Neither the Duke of CAMBRIDGE nor Major MACDONALD are, as it was first reported, wounded. Both had most extraordinary escapes. The Duke had his horse completely smashed under him by a round shot, and the fall of the animal bruised his leg severely. Beyond this he was not hurt. Major MACDONALD, also, as at Alma, had his horse killed under him. In fact, nearly all the staff officers were either wounded or had their horses killed. Perhaps there never was an infantry action in which so many chargers, and artillery horses were destroyed. Altogether, with staff, we lost about 150, the French about 100, and the Russians nearly 400 horses. Their mangled bodies quite covered the ground. Lord RAGLAN and staff were in the front of the troops, and in the very thickest of the fire. So hot was the cannonade and musketry round his lordship that no one can understand how he escaped uninjured. An 8-in. shell came roaring and hissing along the ground, passed right between the legs of Lord RAGLAN'S horse, and exploded behind him and the staff. They were covered for the moment with dust and smoke, but fortunately escaped unhurt. Major-General STRANGWAYS was killed close beside Lord RAGLAN. When raised from the ground he was perfectly calm and collected, and appeared not to suffer in the least. His thigh was fractured near the hip joint, and the brave old soldier looked at the mangled limb with perfect composure, saying he knew the wound was mortal. He died in about half an hour after the amputation was performed. Sir GEORGE CATHCART, who was only a few paces in front of Lord RAGLAN, was shot through the heart, and fell from his horse a dead man. Colonel SEYMOUR, who was with him instantly dismounted, and was endeavoring to raise the body, when he himself received a ball which fractured his leg. He fell to the ground beside his general, and a Russian officer and five or six men running in bayoneted him, and cut him to pieces as he lay helpless. General CATHCART's corpse was also bayoneted in five or six places. I have mentioned in my letter of this morning, the cold-blooded cruelty with which the enemy treated all the wounded who fell into their hands. In not one solitary instance, as far as can yet be ascertained, was a man spared.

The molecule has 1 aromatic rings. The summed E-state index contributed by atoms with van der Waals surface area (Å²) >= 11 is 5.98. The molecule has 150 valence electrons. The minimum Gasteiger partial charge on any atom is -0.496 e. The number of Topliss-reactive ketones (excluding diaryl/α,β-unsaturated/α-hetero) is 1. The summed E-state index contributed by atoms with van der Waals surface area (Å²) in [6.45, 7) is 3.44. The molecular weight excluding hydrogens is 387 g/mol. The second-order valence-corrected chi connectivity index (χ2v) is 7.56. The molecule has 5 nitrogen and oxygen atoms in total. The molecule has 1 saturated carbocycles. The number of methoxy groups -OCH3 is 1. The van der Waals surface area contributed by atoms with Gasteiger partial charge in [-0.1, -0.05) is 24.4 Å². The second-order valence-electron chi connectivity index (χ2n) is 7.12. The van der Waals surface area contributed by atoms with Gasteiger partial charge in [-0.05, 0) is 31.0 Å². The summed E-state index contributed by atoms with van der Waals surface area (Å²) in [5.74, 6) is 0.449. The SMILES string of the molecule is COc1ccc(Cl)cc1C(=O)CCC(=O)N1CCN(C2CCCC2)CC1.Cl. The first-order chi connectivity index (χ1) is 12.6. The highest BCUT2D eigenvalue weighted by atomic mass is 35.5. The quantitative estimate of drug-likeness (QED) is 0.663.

The Coldstream Guards, when they retired from the Two-gun Battery, leaving about 100 wounded behind, were maddened to perceive that the instant the enemy occupied the place they commenced massacring all the poor defenceless objects. The conduct of the Coldstream Guards should immortalize their name. They fought literally to the death. They went into action with 16 officers and about 400 men, and out of this small number had 8 officers killed, 5 wounded, and upwards of 200 rank and file killed and wounded. The Grenadiers and Fusiliers also performed prodigies. On the whole, the brigade of guards lost 13 officers killed, 15 wounded, and 580 rank and file, out of about 1,600 men engaged. The Coldstreams charged the enemy at the point of the bayonet eleven times. At each time the Russians crossed bayonets, and fought fiercely, but were slaughtered like sheep by our gallant fellows. The three battalions of Guards now barely mustered 1,000 effective men. After the Guards, the 2nd and 4th divisions have suffered most. The 95th and 30th Regiments are the principal sufferers, having lost most of their officers and men. The unfortunate 23d Regiment of the light division, which was so terribly cut up at Alma, has again last heavily. The 20th and 55th Regiments, of the 4th division, have lost many men and officers, as well as the 41st, 47th, and 49th Regiments, of the 2nd division. A council of war had been held between the chiefs of the allies on the 4th, at which it was decided Sebastopol should be stormed on the 6th. Another council of war was to have been held on the 5th, when the sudden attack prevented it. So completely were the English taken by surprise, that some of the regiments came up by small companies at a time. Had there been anything but English troops in the position, the surprise would have been fatal.
Last modified 22 April 2002; maps added 15 January 2014